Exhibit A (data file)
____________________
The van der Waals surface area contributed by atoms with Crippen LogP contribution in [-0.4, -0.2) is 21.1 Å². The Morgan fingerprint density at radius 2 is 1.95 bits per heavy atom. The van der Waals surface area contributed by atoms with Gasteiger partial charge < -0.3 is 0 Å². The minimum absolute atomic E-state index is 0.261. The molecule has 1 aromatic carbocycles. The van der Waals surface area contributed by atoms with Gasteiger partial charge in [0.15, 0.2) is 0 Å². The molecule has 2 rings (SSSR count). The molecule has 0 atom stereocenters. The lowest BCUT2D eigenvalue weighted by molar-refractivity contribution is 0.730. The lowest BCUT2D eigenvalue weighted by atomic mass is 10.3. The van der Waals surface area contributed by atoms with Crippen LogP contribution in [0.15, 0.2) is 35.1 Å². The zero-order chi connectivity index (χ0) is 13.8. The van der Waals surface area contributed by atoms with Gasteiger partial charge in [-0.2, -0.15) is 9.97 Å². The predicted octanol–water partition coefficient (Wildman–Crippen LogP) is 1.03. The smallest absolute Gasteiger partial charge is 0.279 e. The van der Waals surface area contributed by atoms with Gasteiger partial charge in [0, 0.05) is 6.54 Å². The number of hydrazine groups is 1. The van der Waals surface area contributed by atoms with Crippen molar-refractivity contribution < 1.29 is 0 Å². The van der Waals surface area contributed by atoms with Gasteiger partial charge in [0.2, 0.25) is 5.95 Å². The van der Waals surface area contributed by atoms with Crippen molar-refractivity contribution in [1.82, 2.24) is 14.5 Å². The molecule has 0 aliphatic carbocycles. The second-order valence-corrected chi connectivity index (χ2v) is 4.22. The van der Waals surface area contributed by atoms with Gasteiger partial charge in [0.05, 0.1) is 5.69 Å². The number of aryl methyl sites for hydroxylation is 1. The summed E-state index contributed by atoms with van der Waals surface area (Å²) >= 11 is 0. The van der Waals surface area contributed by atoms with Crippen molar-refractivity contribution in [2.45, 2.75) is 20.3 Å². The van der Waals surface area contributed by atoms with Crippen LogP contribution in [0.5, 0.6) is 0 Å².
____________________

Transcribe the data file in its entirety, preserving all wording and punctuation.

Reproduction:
The van der Waals surface area contributed by atoms with Crippen LogP contribution in [-0.4, -0.2) is 21.1 Å². The Morgan fingerprint density at radius 2 is 1.95 bits per heavy atom. The van der Waals surface area contributed by atoms with Gasteiger partial charge < -0.3 is 0 Å². The minimum absolute atomic E-state index is 0.261. The molecule has 1 aromatic carbocycles. The van der Waals surface area contributed by atoms with Gasteiger partial charge in [0.15, 0.2) is 0 Å². The molecule has 2 rings (SSSR count). The molecule has 0 atom stereocenters. The lowest BCUT2D eigenvalue weighted by molar-refractivity contribution is 0.730. The lowest BCUT2D eigenvalue weighted by atomic mass is 10.3. The van der Waals surface area contributed by atoms with Crippen LogP contribution in [0.15, 0.2) is 35.1 Å². The zero-order chi connectivity index (χ0) is 13.8. The van der Waals surface area contributed by atoms with Gasteiger partial charge in [-0.2, -0.15) is 9.97 Å². The predicted octanol–water partition coefficient (Wildman–Crippen LogP) is 1.03. The smallest absolute Gasteiger partial charge is 0.279 e. The van der Waals surface area contributed by atoms with Gasteiger partial charge in [0, 0.05) is 6.54 Å². The number of hydrazine groups is 1. The van der Waals surface area contributed by atoms with Crippen molar-refractivity contribution < 1.29 is 0 Å². The van der Waals surface area contributed by atoms with Gasteiger partial charge in [0.2, 0.25) is 5.95 Å². The van der Waals surface area contributed by atoms with Crippen molar-refractivity contribution in [1.82, 2.24) is 14.5 Å². The molecule has 0 aliphatic carbocycles. The second-order valence-corrected chi connectivity index (χ2v) is 4.22. The van der Waals surface area contributed by atoms with Gasteiger partial charge in [0.05, 0.1) is 5.69 Å². The number of aryl methyl sites for hydroxylation is 1. The summed E-state index contributed by atoms with van der Waals surface area (Å²) >= 11 is 0. The van der Waals surface area contributed by atoms with Crippen molar-refractivity contribution in [2.45, 2.75) is 20.3 Å². The van der Waals surface area contributed by atoms with Crippen LogP contribution in [0.5, 0.6) is 0 Å².